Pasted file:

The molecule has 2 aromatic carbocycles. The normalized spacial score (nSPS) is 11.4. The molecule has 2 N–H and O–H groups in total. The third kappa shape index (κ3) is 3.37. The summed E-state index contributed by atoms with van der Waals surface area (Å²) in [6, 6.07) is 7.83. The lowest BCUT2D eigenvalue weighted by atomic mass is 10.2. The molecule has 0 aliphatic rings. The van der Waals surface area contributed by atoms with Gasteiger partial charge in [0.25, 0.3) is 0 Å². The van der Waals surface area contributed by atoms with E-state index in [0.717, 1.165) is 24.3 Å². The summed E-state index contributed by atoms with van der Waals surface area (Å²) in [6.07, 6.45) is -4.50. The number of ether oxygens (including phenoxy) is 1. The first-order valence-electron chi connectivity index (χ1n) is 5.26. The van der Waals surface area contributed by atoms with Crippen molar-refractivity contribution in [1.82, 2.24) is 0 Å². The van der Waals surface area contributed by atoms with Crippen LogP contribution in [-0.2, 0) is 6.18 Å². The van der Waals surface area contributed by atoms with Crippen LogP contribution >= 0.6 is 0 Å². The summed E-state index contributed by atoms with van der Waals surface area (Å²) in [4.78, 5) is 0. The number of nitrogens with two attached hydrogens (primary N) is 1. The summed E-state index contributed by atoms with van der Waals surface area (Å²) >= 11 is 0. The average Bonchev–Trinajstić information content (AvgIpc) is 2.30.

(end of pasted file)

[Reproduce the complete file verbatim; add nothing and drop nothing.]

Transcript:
The molecule has 2 aromatic carbocycles. The normalized spacial score (nSPS) is 11.4. The molecule has 2 N–H and O–H groups in total. The third kappa shape index (κ3) is 3.37. The summed E-state index contributed by atoms with van der Waals surface area (Å²) in [6, 6.07) is 7.83. The lowest BCUT2D eigenvalue weighted by atomic mass is 10.2. The molecule has 0 aliphatic rings. The van der Waals surface area contributed by atoms with Gasteiger partial charge in [0.25, 0.3) is 0 Å². The van der Waals surface area contributed by atoms with E-state index in [0.717, 1.165) is 24.3 Å². The summed E-state index contributed by atoms with van der Waals surface area (Å²) in [6.07, 6.45) is -4.50. The number of ether oxygens (including phenoxy) is 1. The first-order valence-electron chi connectivity index (χ1n) is 5.26. The van der Waals surface area contributed by atoms with Crippen molar-refractivity contribution in [1.82, 2.24) is 0 Å². The van der Waals surface area contributed by atoms with Crippen LogP contribution in [-0.2, 0) is 6.18 Å². The van der Waals surface area contributed by atoms with Crippen LogP contribution >= 0.6 is 0 Å². The summed E-state index contributed by atoms with van der Waals surface area (Å²) in [4.78, 5) is 0. The number of nitrogens with two attached hydrogens (primary N) is 1. The summed E-state index contributed by atoms with van der Waals surface area (Å²) >= 11 is 0. The average Bonchev–Trinajstić information content (AvgIpc) is 2.30.